Fire Engineering Magazine article







By Carl Verstrepen

Twenty years ago, a group of Belgian firefighters travelled throughout the Southwestern United States. This was a nice touristic trip that included San Diego, Los Angeles, Yosemite National Park, the Grand Canyon, and Las Vegas. Like any firefighter tourists, their cameras were taken out and operated to the fullest capacity when fire trucks drove by, and their rental cars came to a complete stop when there was a fire station to walk in and visit. One of those stations they stopped at was the Kern County Fire Department in Bakersfield, California. The group of Belgians was welcomed with open arms, and they got a great tour of the station, the apparatus, the equipment, and gear.

Our American brothers took a few Belgians for a ride and a call. This experience was very different from operations in Belgium, where fire stations were more like a prohibited territory for all non-department members.


In May 1996, a group of 12 Belgian firefighters spent a couple of days in the stations of the San Diego (CA) Fire Department. They rode out on calls, observed training, and talked about procedures and experiences. The Belgians "stole" knowledge with their eyes. On their flight back to Belgium, Marc Opstal, the organizer of this trip, decided with some other firefighters to create an organization scheduling these kinds of trips. From this idea, Fire Observers vzw was created in October 1996.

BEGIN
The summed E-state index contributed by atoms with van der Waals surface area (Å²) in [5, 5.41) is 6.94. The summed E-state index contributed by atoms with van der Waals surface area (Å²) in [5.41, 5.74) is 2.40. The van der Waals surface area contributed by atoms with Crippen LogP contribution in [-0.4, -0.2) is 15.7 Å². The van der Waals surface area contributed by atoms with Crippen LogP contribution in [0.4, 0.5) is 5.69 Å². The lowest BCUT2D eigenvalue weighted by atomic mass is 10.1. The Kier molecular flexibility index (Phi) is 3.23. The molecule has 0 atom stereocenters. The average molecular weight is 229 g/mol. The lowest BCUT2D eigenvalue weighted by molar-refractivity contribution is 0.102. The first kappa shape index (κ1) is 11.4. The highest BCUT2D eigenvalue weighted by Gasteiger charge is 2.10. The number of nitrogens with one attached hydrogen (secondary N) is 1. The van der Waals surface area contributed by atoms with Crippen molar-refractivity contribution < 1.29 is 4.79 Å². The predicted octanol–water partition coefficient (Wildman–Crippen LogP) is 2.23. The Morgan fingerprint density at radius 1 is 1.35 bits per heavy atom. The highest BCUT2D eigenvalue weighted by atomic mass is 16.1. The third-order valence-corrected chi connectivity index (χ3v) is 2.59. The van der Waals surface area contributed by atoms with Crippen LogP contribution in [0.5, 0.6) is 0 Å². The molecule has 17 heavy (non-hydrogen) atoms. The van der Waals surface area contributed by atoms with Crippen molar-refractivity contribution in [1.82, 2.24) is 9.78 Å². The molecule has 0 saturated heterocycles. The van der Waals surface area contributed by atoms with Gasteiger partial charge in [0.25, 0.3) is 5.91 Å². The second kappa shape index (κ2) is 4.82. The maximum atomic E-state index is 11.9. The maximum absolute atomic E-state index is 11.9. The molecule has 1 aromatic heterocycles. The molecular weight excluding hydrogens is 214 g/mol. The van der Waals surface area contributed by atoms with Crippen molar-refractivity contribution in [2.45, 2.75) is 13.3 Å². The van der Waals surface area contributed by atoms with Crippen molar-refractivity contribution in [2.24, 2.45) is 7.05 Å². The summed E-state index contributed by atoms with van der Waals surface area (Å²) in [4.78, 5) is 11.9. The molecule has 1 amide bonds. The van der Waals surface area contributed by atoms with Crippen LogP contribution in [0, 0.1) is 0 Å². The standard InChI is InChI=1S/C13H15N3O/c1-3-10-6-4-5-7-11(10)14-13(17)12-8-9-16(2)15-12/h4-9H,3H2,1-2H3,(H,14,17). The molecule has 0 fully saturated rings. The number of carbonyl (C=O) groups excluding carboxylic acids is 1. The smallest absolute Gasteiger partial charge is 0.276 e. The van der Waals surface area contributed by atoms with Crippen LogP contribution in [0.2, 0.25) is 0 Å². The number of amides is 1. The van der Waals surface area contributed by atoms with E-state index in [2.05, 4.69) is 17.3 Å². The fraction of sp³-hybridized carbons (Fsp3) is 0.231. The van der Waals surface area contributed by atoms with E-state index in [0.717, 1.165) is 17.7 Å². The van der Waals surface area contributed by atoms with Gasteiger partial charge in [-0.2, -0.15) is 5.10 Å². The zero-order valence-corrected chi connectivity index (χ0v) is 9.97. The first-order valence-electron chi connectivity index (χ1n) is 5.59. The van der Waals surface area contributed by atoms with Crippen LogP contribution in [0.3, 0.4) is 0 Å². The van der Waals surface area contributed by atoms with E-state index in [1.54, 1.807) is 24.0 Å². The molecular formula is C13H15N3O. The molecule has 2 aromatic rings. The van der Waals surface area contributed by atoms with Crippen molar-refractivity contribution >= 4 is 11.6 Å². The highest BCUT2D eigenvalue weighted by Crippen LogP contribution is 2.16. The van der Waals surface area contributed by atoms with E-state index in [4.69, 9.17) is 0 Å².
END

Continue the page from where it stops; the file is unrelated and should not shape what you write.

The choice of an English name for the group was unanimous, although the search for a proper one was not that easy. Marc Opstal became the President for Fire Observers vzw, while a few participants of the San Diego trip joined the board in several other positions. (Vzw is the Belgian abbreviation for non-profit organization.) We chose to be a non-profit organization because we were not looking to operate for profit. This was also the easiest way to create an association and to legally operate under a very stringent Belgian law regarding organizations.

Over the years, a few things have changed within the Fire Observers vzw operation; the board was one of them. Today, Opstal is still president of the organization, but the other key role positions and board member positions were filled in by new blood.



The board consists of 11 members who work for the organization without receiving any compensation. Board members operate as program leaders; once we obtain the approval of a department to come over for a training program, the board members do the complete scheduling; administering; and booking of airline tickets, rental cars, hotels, and so on.

All our board members have been active within fire and rescue services for several years. They are a mixture from all ranks ranging from Firefighter to Chief, career and volunteer; they’re all licensed for emergency medical services and/or several special operations units.